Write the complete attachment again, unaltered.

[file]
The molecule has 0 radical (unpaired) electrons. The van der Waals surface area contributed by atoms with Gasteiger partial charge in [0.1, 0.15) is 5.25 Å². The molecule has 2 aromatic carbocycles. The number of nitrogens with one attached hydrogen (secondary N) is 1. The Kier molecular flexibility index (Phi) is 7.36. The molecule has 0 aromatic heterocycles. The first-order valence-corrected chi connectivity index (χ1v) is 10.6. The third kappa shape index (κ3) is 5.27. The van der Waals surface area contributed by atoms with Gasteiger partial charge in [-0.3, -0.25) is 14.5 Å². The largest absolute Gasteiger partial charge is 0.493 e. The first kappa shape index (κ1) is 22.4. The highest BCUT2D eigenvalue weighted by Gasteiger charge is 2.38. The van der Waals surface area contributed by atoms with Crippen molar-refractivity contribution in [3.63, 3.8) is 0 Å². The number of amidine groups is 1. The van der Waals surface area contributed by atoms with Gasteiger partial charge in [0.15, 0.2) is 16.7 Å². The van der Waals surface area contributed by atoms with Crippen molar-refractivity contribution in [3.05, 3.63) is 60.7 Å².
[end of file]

The molecule has 0 radical (unpaired) electrons. The van der Waals surface area contributed by atoms with Gasteiger partial charge in [0.1, 0.15) is 5.25 Å². The molecule has 2 aromatic carbocycles. The number of nitrogens with one attached hydrogen (secondary N) is 1. The Kier molecular flexibility index (Phi) is 7.36. The molecule has 0 aromatic heterocycles. The first-order valence-corrected chi connectivity index (χ1v) is 10.6. The third kappa shape index (κ3) is 5.27. The van der Waals surface area contributed by atoms with Gasteiger partial charge in [-0.3, -0.25) is 14.5 Å². The largest absolute Gasteiger partial charge is 0.493 e. The first kappa shape index (κ1) is 22.4. The highest BCUT2D eigenvalue weighted by Gasteiger charge is 2.38. The van der Waals surface area contributed by atoms with Crippen molar-refractivity contribution in [3.63, 3.8) is 0 Å². The number of amidine groups is 1. The van der Waals surface area contributed by atoms with Gasteiger partial charge in [0.15, 0.2) is 16.7 Å². The van der Waals surface area contributed by atoms with Crippen molar-refractivity contribution in [3.05, 3.63) is 60.7 Å².